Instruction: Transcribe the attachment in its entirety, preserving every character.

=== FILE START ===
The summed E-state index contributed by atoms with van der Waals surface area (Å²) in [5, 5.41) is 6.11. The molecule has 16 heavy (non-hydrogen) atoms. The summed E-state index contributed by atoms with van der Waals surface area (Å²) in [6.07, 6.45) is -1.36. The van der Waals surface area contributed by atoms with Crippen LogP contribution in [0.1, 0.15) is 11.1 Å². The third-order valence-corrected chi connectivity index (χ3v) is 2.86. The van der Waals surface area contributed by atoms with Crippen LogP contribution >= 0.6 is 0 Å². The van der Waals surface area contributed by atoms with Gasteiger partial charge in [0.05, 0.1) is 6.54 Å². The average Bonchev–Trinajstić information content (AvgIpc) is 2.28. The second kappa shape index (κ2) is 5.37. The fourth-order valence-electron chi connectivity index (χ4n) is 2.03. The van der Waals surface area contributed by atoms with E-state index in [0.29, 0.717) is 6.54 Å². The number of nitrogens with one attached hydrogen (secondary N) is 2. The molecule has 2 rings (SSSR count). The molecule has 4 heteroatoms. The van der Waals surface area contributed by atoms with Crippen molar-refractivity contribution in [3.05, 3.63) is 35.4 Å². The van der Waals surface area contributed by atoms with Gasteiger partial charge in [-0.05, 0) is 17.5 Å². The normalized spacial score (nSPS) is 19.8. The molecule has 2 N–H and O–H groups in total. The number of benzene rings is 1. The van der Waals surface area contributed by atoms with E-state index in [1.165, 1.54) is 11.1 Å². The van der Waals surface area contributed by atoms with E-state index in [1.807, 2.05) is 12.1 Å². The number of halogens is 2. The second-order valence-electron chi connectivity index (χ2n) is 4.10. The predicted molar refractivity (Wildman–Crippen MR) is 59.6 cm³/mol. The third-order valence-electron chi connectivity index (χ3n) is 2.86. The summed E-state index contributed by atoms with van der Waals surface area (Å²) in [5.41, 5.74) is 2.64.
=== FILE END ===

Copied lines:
The summed E-state index contributed by atoms with van der Waals surface area (Å²) in [5, 5.41) is 6.11. The molecule has 16 heavy (non-hydrogen) atoms. The summed E-state index contributed by atoms with van der Waals surface area (Å²) in [6.07, 6.45) is -1.36. The van der Waals surface area contributed by atoms with Crippen LogP contribution in [0.1, 0.15) is 11.1 Å². The third-order valence-corrected chi connectivity index (χ3v) is 2.86. The van der Waals surface area contributed by atoms with Crippen LogP contribution >= 0.6 is 0 Å². The van der Waals surface area contributed by atoms with Gasteiger partial charge in [0.05, 0.1) is 6.54 Å². The average Bonchev–Trinajstić information content (AvgIpc) is 2.28. The second kappa shape index (κ2) is 5.37. The fourth-order valence-electron chi connectivity index (χ4n) is 2.03. The van der Waals surface area contributed by atoms with E-state index in [0.29, 0.717) is 6.54 Å². The number of nitrogens with one attached hydrogen (secondary N) is 2. The molecule has 2 rings (SSSR count). The molecule has 4 heteroatoms. The van der Waals surface area contributed by atoms with Crippen molar-refractivity contribution in [3.05, 3.63) is 35.4 Å². The van der Waals surface area contributed by atoms with Gasteiger partial charge in [-0.05, 0) is 17.5 Å². The normalized spacial score (nSPS) is 19.8. The molecule has 2 N–H and O–H groups in total. The number of benzene rings is 1. The van der Waals surface area contributed by atoms with E-state index in [1.165, 1.54) is 11.1 Å². The van der Waals surface area contributed by atoms with E-state index in [1.807, 2.05) is 12.1 Å². The number of halogens is 2. The second-order valence-electron chi connectivity index (χ2n) is 4.10. The predicted molar refractivity (Wildman–Crippen MR) is 59.6 cm³/mol. The third-order valence-electron chi connectivity index (χ3n) is 2.86. The summed E-state index contributed by atoms with van der Waals surface area (Å²) in [5.41, 5.74) is 2.64.